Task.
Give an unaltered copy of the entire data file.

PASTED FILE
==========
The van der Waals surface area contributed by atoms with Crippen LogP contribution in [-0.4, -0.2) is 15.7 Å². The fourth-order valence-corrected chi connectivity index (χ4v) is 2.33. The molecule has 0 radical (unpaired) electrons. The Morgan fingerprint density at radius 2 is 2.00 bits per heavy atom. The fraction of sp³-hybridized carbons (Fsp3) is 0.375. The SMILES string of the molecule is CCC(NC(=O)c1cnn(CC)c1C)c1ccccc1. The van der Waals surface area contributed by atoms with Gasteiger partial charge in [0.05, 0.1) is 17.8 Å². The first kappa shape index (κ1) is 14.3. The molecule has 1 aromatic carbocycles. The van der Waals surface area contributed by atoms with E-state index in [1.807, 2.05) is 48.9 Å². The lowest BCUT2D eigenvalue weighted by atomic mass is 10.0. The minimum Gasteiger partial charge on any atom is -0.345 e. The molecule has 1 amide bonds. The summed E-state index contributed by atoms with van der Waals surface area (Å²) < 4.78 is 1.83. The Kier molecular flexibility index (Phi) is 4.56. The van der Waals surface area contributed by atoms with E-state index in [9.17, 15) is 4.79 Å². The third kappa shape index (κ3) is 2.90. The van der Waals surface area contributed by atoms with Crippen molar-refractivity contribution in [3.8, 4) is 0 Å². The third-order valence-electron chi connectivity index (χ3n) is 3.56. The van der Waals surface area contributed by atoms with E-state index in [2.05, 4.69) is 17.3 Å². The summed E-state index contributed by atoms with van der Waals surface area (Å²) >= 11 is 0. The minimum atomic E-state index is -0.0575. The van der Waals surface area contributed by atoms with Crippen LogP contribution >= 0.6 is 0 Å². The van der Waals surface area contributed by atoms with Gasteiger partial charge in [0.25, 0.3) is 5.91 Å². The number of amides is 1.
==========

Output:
The van der Waals surface area contributed by atoms with Crippen LogP contribution in [-0.4, -0.2) is 15.7 Å². The fourth-order valence-corrected chi connectivity index (χ4v) is 2.33. The molecule has 0 radical (unpaired) electrons. The Morgan fingerprint density at radius 2 is 2.00 bits per heavy atom. The fraction of sp³-hybridized carbons (Fsp3) is 0.375. The SMILES string of the molecule is CCC(NC(=O)c1cnn(CC)c1C)c1ccccc1. The van der Waals surface area contributed by atoms with Gasteiger partial charge in [0.05, 0.1) is 17.8 Å². The first kappa shape index (κ1) is 14.3. The molecule has 1 aromatic carbocycles. The van der Waals surface area contributed by atoms with E-state index in [1.807, 2.05) is 48.9 Å². The lowest BCUT2D eigenvalue weighted by atomic mass is 10.0. The minimum Gasteiger partial charge on any atom is -0.345 e. The molecule has 1 amide bonds. The summed E-state index contributed by atoms with van der Waals surface area (Å²) < 4.78 is 1.83. The Kier molecular flexibility index (Phi) is 4.56. The van der Waals surface area contributed by atoms with E-state index in [9.17, 15) is 4.79 Å². The third kappa shape index (κ3) is 2.90. The van der Waals surface area contributed by atoms with Crippen molar-refractivity contribution in [3.8, 4) is 0 Å². The third-order valence-electron chi connectivity index (χ3n) is 3.56. The van der Waals surface area contributed by atoms with E-state index in [2.05, 4.69) is 17.3 Å². The summed E-state index contributed by atoms with van der Waals surface area (Å²) >= 11 is 0. The minimum atomic E-state index is -0.0575. The van der Waals surface area contributed by atoms with Crippen LogP contribution >= 0.6 is 0 Å². The van der Waals surface area contributed by atoms with Gasteiger partial charge in [0.25, 0.3) is 5.91 Å². The number of amides is 1.